Roper v. Consurve, Inc – Case Brief Summary (Federal Court)

In Roper v. Consurve, Inc., 578 F.2d 1106 (5th Cir. 1978), two credit card holders brought a class action suit alleging that the issuing bank was charging usurious rates. Id. at 1109.

After the trial court denied class action certification, the bank made an offer of judgment to the two class representatives and deposited the maximum possible recovery amount with the court registry. Id. The two class action representatives never accepted the bank's offer. Id.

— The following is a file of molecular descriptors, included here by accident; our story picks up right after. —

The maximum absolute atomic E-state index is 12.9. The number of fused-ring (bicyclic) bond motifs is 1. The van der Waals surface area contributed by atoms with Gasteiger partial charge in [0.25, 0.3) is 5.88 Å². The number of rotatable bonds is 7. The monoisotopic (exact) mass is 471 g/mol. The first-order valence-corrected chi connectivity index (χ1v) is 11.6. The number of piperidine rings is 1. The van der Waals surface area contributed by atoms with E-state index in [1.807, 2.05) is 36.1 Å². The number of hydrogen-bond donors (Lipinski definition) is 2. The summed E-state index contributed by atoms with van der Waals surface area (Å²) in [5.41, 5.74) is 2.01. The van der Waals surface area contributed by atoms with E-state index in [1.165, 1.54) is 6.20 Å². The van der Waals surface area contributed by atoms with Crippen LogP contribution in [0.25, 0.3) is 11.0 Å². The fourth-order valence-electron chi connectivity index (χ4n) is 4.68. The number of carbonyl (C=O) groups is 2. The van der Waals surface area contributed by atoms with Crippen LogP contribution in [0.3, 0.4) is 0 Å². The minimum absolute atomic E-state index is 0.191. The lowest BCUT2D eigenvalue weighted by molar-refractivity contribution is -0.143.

The trial court entered judgment based on the bank's offer over the objection of the class representatives. Id. Although the Court of Appeals for the Fifth Circuit noted that "prior to certification a class action cannot be dismissed merely because the representatives are satisfied," the issue before that Court was whether the two class representatives could appeal the trial court's denial of their motion for class action certification. Id. at 1110; see also Roper, 445 U.S. at 329.

The Court of Appeals for the Fifth Circuit held that the representatives could appeal, and the Supreme Court affirmed. Roper, 578 F.2d at 1110-11 ("The satisfaction of their claims could not preclude them from appealing the denial of certification . . . ."); Roper, 445 U.S. at 340.